The re­sults make up part of a 93-pa­tient Phase IIa tri­al, study­ing four dif­fer­ent dose lev­els across the monother­a­py and com­bi­na­tion reg­i­mens. Wednes­day’s monother­a­py da­ta come from a reg­i­men of a once-dai­ly dose of 100 mg through 4 weeks, which es­ca­lates to 200 mg through an ad­di­tion­al 20 weeks.

In the com­bi­na­tion group, pa­tients took a 50 mg dose once a day on top of stan­dard of care HU, with es­ca­la­tion af­ter 4 weeks to 100 mg for the re­main­ing 20 weeks. There were 18 to­tal in­di­vid­u­als in this monother­a­py co­hort and 14 in the com­bo por­tion.

Imara can still hang its hat on in­ter­im da­ta from the oth­er sub­groups in the study, which showed the high­er dose of the monother­a­py had sta­tis­ti­cal­ly sig­nif­i­cant in­creas­es in F-cells, as well as a dose-de­pen­dent in­crease in HbF lev­els in adults. There was al­so a mean in­crease from base­line of 1.7% in HbF per­cent­age in the 100 mg / 200 mg dose group through week 24, a fig­ure that SVB Leerink an­a­lyst Joseph Schwartz had deemed promis­ing.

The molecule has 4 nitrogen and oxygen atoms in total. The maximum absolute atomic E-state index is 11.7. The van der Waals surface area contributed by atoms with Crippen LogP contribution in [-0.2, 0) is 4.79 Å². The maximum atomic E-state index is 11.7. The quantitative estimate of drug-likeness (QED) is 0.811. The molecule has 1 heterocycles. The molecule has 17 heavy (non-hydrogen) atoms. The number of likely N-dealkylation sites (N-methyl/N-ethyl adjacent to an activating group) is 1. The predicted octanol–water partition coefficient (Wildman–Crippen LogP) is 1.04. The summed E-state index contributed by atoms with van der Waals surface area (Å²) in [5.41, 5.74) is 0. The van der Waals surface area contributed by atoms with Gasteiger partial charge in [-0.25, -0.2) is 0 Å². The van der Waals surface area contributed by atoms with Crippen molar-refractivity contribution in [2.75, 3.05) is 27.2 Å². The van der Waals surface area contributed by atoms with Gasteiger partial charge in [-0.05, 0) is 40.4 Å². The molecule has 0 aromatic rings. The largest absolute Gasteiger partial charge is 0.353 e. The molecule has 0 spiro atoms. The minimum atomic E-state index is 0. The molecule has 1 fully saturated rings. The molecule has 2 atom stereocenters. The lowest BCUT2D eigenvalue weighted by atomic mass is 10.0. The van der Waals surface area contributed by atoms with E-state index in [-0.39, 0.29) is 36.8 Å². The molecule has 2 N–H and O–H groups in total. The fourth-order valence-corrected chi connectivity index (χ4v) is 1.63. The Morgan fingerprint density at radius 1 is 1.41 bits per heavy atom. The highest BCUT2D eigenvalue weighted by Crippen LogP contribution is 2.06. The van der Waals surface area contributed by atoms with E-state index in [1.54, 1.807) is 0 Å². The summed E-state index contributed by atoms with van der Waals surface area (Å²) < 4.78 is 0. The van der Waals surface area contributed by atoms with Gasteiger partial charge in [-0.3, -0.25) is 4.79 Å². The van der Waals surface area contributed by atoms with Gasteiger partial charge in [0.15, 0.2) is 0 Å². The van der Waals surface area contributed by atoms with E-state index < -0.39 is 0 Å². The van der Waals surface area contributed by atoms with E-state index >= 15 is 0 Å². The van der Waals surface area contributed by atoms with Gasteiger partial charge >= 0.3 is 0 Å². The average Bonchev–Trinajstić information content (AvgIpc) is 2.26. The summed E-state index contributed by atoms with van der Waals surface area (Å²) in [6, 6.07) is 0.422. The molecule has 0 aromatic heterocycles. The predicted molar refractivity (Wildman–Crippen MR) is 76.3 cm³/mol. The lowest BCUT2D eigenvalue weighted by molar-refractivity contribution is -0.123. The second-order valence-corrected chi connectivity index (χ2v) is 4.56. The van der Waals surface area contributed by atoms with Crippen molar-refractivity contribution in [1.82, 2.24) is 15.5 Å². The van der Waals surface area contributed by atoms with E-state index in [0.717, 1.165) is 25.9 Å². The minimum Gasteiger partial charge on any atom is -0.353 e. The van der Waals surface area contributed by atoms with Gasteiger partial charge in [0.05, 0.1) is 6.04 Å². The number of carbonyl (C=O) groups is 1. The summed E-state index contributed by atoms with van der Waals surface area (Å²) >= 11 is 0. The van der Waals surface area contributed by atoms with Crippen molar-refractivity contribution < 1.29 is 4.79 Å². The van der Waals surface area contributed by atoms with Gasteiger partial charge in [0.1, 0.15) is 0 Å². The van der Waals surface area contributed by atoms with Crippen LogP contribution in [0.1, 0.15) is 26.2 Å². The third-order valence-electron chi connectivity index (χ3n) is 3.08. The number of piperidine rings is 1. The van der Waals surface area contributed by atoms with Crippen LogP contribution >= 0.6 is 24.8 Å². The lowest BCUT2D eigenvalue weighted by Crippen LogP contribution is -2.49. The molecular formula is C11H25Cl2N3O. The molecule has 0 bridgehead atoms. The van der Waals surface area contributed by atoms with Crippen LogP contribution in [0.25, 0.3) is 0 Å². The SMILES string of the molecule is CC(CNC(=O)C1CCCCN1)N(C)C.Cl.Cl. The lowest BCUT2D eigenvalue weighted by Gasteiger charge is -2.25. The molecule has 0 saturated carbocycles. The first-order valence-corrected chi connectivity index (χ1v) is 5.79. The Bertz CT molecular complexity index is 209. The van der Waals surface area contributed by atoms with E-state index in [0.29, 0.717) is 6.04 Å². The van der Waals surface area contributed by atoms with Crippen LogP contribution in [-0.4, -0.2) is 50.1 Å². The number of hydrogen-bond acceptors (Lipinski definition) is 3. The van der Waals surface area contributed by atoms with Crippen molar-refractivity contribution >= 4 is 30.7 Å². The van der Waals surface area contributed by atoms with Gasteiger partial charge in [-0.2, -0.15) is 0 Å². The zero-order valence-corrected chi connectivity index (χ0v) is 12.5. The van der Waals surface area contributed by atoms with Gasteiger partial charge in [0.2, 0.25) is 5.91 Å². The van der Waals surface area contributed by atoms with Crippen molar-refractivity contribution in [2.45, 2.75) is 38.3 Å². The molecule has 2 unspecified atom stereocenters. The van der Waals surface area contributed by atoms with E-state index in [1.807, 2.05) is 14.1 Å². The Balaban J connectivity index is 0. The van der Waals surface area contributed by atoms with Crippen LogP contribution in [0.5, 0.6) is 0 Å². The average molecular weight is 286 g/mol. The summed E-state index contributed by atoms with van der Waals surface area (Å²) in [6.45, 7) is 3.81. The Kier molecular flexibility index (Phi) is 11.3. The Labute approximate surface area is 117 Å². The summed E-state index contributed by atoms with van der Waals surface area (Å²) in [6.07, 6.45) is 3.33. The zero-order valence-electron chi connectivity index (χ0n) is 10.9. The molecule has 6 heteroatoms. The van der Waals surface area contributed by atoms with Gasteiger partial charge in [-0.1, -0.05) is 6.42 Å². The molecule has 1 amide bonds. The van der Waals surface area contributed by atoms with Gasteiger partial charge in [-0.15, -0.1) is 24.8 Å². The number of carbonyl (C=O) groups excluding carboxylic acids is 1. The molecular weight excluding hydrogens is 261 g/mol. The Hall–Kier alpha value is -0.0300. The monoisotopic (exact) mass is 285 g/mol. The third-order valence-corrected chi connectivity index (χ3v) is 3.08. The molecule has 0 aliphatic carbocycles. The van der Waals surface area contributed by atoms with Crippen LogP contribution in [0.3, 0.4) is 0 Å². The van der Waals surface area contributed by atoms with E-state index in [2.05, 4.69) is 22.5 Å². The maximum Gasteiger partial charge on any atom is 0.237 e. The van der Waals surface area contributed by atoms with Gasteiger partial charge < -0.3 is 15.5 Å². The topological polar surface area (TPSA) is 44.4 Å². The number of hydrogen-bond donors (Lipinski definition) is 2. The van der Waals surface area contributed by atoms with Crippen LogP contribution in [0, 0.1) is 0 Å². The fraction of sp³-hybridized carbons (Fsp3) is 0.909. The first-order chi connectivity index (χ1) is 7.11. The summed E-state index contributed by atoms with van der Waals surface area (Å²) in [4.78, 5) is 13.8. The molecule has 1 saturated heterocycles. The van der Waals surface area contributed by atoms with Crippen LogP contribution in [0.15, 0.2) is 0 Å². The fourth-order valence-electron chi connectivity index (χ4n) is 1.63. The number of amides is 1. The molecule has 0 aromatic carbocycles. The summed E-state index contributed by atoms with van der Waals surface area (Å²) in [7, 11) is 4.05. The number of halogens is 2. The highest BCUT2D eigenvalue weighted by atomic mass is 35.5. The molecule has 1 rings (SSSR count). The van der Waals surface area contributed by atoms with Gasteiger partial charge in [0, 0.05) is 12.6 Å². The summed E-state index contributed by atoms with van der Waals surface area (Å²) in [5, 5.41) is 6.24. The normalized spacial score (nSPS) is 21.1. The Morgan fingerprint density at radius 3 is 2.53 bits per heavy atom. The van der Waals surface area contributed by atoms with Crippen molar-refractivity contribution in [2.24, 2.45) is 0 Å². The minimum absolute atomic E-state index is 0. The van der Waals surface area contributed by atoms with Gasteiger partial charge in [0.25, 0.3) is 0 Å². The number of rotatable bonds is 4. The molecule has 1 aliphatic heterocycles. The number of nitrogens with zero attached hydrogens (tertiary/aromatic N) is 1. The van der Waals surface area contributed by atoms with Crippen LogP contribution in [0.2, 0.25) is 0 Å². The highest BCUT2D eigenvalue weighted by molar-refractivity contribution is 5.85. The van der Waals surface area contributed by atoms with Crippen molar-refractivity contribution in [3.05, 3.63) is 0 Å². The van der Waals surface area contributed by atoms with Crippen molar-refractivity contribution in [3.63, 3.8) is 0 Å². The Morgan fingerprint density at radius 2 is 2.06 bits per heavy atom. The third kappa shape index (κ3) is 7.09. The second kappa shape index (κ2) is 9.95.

Ahead of Wednes­day’s da­ta, Schwartz had been hop­ing to see a fur­ther rise in this spe­cif­ic da­ta point, re­gard­less of whether or not it reached the 3% lev­el the FDA set as the thresh­old for the Phase IIb study that launched in Au­gust. But the over­all per­cent change in monother­a­py re­port­ed Wednes­day was -1.1%, even though Imara not­ed an ab­solute, dose-de­pen­dent in­crease in HbF of 1.3% when pa­tients es­ca­lat­ed from 100 mg to 200 mg.

Schwartz wrote Wednes­day that he does not be­lieve the da­ta is a good in­di­ca­tor of the up­com­ing Phase IIb re­sults, and still be­lieves the 3% fig­ure is achiev­able. He al­so not­ed that the dos­es be­ing used in that study are much high­er — up to 400 mg — than those in Phase IIa, with signs point­ing to longer and high­er dos­es re­sult­ing in bet­ter ef­fi­ca­cy.